“Of course I have got a great respect for scientifically educated gentlemen, and I am always very much interested in their researches and all that, but you can not satisfy an ordinary man by any theoretical scheme or by any science.... ‘One man can see in the ground no farther than another, unless there is a hole in it.’ ” (Senator Moody of South Dakota before the House Appropriations Committee, June 4, 1890.) 1
THEY WERE LAYING for him when he appeared before the House Appropriations Committee at the beginning of June. Though he had stout friends as well as enemies, he faced a general Congressional disappointment that the survey had not achieved more in its nearly two years of life, and a specific Western irritation at the closing of the public domain. Somewhere in the room, too, was an echo of Cope’s charges of power grabbing and incompetence, an air of personal mistrust that Powell had rarely met before. On the whole, he had enjoyed Congressional confidence, but the committee which had summoned him now was not reassuring. It was watchful. And in the room, present as guests at their own request, were the whole Irrigation Committee of the Senate, headed by Stewart.
What he gave them was a set of facts, but the facts had been selected in the full knowledge that he would be sharply questioned, and that the questions would center on topography. He outlined the history of the legislation and the preliminary plans which he had on request furnished before any legislation was passed, and he took pains to note that Stewart and Teller had been central in that agitation. From the beginning, Powell’s estimates of cost and duration had been based on the necessity of the topographic map: the Public Lands Committee, the Appropriations Committees, and everyone else concerned had discussed and approved his estimates in the full knowledge of what they implied. He quoted them their own approval from the printed record. He outlined the relationship between the topographical work of the Geological Survey and that of the Irrigation Survey, showed them his budgets in each case, showed them how he had kept his Geological Survey mapping to eastern states and mining regions and his Irrigation Survey topography to western agricultural and water-storage lands. The two operations, he insisted, had been kept scrupulously separate, though in the long run they would be combined to produce the master atlas of the country. He showed them on skeleton maps what he had done and what he expected to do, and when the visiting Senators could contain themselves no longer they interrupted the committee proceedings and threw questions at his head. The two who came at him hardest were Stewart and Gideon Moody of South Dakota.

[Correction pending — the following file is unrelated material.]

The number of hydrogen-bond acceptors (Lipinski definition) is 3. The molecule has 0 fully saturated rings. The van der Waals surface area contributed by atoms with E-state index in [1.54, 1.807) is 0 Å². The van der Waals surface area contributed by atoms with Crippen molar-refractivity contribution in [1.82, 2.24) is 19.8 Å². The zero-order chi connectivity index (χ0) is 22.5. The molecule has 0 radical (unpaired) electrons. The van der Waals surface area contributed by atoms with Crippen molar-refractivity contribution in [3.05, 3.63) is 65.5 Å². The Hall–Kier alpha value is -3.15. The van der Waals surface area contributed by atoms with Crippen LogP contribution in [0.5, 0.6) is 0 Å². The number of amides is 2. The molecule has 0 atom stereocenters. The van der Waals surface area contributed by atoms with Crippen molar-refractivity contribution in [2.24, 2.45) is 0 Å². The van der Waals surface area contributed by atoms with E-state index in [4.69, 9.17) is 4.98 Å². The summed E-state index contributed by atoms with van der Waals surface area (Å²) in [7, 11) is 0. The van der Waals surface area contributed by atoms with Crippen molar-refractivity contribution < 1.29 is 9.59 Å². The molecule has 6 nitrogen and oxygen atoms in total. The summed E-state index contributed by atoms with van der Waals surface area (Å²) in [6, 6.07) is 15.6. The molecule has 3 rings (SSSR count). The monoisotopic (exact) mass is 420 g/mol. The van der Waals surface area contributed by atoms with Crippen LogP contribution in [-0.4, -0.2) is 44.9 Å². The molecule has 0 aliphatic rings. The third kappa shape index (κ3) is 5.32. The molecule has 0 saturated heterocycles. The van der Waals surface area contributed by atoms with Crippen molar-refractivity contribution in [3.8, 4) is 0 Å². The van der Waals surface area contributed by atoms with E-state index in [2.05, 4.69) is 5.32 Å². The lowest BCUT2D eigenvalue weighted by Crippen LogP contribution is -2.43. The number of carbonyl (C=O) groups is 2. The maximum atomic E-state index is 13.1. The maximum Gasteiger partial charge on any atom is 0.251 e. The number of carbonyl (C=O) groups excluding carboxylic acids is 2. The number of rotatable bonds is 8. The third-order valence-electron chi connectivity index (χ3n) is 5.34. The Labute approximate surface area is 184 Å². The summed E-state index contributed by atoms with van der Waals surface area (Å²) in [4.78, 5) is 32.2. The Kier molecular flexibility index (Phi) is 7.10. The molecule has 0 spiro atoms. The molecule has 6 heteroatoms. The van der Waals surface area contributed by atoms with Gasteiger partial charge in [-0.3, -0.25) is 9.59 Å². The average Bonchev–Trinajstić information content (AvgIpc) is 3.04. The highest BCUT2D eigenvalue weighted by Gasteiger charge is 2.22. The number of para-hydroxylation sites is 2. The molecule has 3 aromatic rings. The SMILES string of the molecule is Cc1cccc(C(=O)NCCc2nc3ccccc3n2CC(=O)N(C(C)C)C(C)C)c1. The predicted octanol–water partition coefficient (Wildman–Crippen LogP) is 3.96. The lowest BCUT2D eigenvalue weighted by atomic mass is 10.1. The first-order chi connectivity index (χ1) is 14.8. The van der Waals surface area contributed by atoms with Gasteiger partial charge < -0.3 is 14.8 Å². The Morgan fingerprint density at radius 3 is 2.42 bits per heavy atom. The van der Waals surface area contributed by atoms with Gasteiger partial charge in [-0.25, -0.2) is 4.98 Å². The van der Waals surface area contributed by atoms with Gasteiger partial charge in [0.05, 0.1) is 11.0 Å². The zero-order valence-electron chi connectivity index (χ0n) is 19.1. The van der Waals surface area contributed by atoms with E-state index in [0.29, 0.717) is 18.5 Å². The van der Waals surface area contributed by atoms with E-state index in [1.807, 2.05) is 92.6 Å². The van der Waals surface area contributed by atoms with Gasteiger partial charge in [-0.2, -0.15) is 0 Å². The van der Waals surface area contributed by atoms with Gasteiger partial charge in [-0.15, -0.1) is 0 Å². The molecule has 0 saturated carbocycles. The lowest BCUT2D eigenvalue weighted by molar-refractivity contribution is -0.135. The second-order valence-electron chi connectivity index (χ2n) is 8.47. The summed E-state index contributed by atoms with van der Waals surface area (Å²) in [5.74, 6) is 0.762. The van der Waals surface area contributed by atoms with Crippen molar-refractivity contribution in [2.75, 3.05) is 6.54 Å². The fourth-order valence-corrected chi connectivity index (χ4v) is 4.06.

They wanted to know who had defined the “arid region,” and implied that it was a fiction of Powell’s own, designed to get him extra powers.2 They were bitter about Representative Symes’ amendment to the 1888 Resolution, which authorized the withdrawal of all arid lands. South Dakota, said Senator Moody, was not arid land. He denied rainfall statistics and resented slurs against what had from its first settlement been a rich and productive wheat belt.
They doubted the necessity of his maps. Why must a pressing need for irrigation works wait years for the completion of a fussy preliminary survey? Why couldn’t the obvious reservoir sites be selected at once, a decent allowance being made for error, and the topographical survey be completed at leisure by the Geological Survey’s crews?
Also, what did he say to the fact that both Dutton and Nettleton, two of his own experts, had testified before the House Irrigation Committee that a topographical map was not necessary for selecting reservoir sites? That one hurt, because Dutton, one of Powell’s closest friends and collaborators for fifteen years, his left hand, his heir to the Grand Canyon study and his director of hydrography now,3 had from the beginning doubted Powell’s right to use Irrigation Survey funds for topography, and on questioning had reluctantly said so. The tight loyalty of the bureau had been cracked, the Table Round had produced its Gawain, the Twelve their Judas. That defection was ominous, but Powell could not have known it yet, with the Senators still after him.
What, they asked, did he know about the West? What did he know about South Dakota? Had he ever been there? When? Where? For how long? Did he know the average rainfall of the James River Valley? Of the Black Hills? They refused to understand his distinction between arid and subhumid, they clamored to know how their states had got labeled “arid” and thus been closed to settlement.
And what about the artesian basin in the Dakotas? What about irrigation from that source? So he gave it to them: artesian wells were and always would be a minor source of water as compared to the rivers and the storm-water reservoirs. He had had his men studying artesian wells since 1882; they were incapable of doing a tenth as much as hopeful Dakotans said they would. If all the wells in the Dakotas could be gathered into one county they would not irrigate that county.
Senator Moody thereupon remarked that he did not favor putting money into Major Powell’s hands when Powell would clearly not spend it as Moody and his constituents wanted it spent. We ask you, he said in effect, your opinion of artesian wells. You think they’re unimportant. All right, the hell with you. We’ll ask somebody else who will give us the answer we want. Nothing personal. “Our people in the West are practical people, and we can not wait until this geological picture and topographical picture is perfected.” Nothing personal.